The music of Uruguay-born singer/producer Lila Tirando A Violeta also rides the current wave of new-gen Latin American-influenced percussive inventions and folk melodic traditions. Instead of being merely a package of flexible DJ tools, the kaleidoscopic song collection of Desire Path takes you on a mystic sonic journey marked by Homerian siren-like singing, ritualistic undertones and dark club eroticism. It's that rare kind of electronic music that is sensual while also somewhat sinister – an essential 2022 release.

Sarah Davachi – Two Sisters
(Late Music)

This masterpiece from Sarah Davachi is the record that's had the biggest impact on me this year. I first listened to it while travelling Albania and visiting remote tourist-free ancient sites like Antigonia where I spent hours with my girlfriend, roaming the desolate ruins while Davachi's music resounded in the back of my mind. It's a record that genuinely feels sacred – this ode to mediaeval choral music, minimalist drone meditations and chamber composition somehow emulates an eye-opening revelation. In a time when most music lacks any ambition to speak to God, Two Sisters confronts us with the inexhaustible beauty of the divine, whatever form it may take in the eye of the beholder.

Wojciech Rusin – Syphon
(AD 93)

This second instalment of Polish composer, musician and instrument maker Wojciech Rusin's trilogy of record is unique on so many levels. It's a brilliant example of music that has little to no precursors apart from some vague references. It exists somewhere between contemporary ASMR-esque sound design, sculptural sound art, classical choral works, bass-laden electronica, found sound and soundscape composition. Imagine what Bach's St. Matthew Passion would sound like if composed in 2022. Yet, the album offers so much more than just modern reinventions of mediaeval and baroque-style music. When it comes to uncharted sonic territory, Syphon seems to be reaching towards some of the farthest corners of the musical unknown.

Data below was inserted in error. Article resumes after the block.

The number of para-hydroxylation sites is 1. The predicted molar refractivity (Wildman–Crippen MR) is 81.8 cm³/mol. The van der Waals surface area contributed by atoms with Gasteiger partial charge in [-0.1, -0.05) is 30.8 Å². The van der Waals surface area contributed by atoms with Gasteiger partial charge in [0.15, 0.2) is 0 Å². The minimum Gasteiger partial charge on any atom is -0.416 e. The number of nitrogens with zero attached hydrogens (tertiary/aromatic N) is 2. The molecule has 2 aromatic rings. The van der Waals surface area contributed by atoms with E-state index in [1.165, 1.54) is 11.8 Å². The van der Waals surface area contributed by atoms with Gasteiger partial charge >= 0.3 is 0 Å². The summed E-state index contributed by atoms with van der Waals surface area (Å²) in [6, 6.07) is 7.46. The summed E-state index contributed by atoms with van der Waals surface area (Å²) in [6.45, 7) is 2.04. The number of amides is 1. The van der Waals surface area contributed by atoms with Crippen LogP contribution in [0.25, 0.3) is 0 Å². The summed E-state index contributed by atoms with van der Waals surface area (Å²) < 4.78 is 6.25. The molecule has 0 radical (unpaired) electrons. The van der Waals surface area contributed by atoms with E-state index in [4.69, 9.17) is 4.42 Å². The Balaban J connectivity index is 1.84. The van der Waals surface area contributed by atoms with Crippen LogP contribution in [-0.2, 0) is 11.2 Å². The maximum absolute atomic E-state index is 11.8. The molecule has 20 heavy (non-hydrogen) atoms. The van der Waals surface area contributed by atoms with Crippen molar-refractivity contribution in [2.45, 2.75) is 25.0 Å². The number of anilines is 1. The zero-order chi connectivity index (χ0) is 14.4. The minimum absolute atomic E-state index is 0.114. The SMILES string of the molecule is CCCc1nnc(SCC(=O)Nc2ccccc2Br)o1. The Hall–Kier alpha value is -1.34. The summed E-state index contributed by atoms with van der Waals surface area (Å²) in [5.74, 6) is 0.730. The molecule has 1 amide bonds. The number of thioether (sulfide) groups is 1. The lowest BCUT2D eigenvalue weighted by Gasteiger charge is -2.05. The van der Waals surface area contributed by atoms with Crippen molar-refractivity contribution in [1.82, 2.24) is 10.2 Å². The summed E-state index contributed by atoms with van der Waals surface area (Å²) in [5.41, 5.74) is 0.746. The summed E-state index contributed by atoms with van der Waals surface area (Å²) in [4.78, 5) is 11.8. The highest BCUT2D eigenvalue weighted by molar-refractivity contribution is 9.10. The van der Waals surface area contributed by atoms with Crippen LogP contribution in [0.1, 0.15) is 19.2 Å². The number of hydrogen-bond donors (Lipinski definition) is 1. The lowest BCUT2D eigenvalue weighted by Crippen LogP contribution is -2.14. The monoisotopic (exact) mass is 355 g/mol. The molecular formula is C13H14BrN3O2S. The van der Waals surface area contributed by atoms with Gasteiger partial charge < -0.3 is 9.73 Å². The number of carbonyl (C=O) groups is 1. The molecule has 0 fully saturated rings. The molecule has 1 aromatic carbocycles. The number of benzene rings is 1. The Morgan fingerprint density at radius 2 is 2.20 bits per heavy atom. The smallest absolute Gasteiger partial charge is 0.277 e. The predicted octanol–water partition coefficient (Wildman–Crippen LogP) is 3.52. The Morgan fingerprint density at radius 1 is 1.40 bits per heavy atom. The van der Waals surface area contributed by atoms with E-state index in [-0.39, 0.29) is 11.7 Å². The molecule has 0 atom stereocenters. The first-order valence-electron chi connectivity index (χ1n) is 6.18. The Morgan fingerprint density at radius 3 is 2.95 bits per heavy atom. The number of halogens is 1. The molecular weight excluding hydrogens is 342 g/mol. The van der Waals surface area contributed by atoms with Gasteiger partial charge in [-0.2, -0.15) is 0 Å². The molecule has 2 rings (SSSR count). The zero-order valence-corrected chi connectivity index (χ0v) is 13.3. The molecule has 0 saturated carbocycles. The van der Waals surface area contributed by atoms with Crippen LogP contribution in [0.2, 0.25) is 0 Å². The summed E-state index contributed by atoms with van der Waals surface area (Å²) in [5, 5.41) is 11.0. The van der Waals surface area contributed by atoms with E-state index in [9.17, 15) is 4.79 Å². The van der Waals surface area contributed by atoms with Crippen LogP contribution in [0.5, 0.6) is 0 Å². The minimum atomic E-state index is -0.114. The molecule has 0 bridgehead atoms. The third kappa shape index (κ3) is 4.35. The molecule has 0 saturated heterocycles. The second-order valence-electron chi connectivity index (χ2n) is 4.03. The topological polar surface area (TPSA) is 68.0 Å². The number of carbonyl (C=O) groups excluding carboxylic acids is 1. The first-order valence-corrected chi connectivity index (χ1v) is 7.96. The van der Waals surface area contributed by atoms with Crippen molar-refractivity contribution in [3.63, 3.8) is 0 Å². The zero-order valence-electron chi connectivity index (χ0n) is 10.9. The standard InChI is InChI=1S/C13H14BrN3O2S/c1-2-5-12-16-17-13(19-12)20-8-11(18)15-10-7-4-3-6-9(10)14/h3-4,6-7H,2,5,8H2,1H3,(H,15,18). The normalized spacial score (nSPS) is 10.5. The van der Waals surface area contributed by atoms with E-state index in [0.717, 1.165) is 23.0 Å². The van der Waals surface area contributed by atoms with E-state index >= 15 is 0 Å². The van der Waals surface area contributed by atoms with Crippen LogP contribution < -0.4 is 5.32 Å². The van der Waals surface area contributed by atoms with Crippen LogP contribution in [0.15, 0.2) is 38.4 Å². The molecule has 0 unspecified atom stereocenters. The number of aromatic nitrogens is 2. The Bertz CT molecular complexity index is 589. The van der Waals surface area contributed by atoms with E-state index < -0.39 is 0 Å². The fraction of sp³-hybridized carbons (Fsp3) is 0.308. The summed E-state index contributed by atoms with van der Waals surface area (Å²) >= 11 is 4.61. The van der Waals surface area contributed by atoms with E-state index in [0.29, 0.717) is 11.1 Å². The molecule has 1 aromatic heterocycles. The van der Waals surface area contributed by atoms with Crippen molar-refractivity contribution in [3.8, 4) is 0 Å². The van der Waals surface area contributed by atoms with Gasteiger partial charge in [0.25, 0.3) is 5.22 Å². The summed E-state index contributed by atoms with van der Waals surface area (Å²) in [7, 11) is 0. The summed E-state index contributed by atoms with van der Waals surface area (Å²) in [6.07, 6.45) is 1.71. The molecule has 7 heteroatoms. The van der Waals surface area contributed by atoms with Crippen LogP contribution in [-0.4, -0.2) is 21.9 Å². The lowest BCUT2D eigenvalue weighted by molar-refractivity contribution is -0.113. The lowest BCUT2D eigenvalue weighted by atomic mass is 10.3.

Daphni – Cherry

Dan Snaith's return to his Daphni moniker provided me with the soundtrack to so many lazy autumn afternoons. The only "classic" pick from this list, I immediately fell in love with the soothing atmosphere conjured by his sweet tunes, a perfect backbone for sentimental moments both in the club and the bedroom. This probably has a lot to do with nostalgia and the fact that Snaith's influenced the sensibilities of a whole generation, including mine. But it's also a genuinely enjoyable and well-balanced record, full of nods to '80s leftfield disco, the French house tradition, and current aesthetic tangents championed by his mates Floating Points and Four Tet.

Chrisman – Makila
(Hakuna Kulala)

It was frankly hard for me to pick a favourite from the Hakuna Kulala/Nyege Nyege Tapes crew from this year, with the sister labels again delivering some of the most forward-thinking electronic music out there. Still, I think I rinsed this release from Chrisman most often. His productions are skeletal and minimalist while full of intricate polyrhythmic inventions, foreboding drones and metallic sharp synth stabs. Extrapolating his ideas from the "taraxina sound" – a mixture of Angolan kuduro, kizomba dance templates and Durban gqom – the Congolese producer presented his visionary blend of aggressive and ominous percussion-driven East African electronic music with heavy industrial undertones. Dark rhythmic psychedelia at its finest.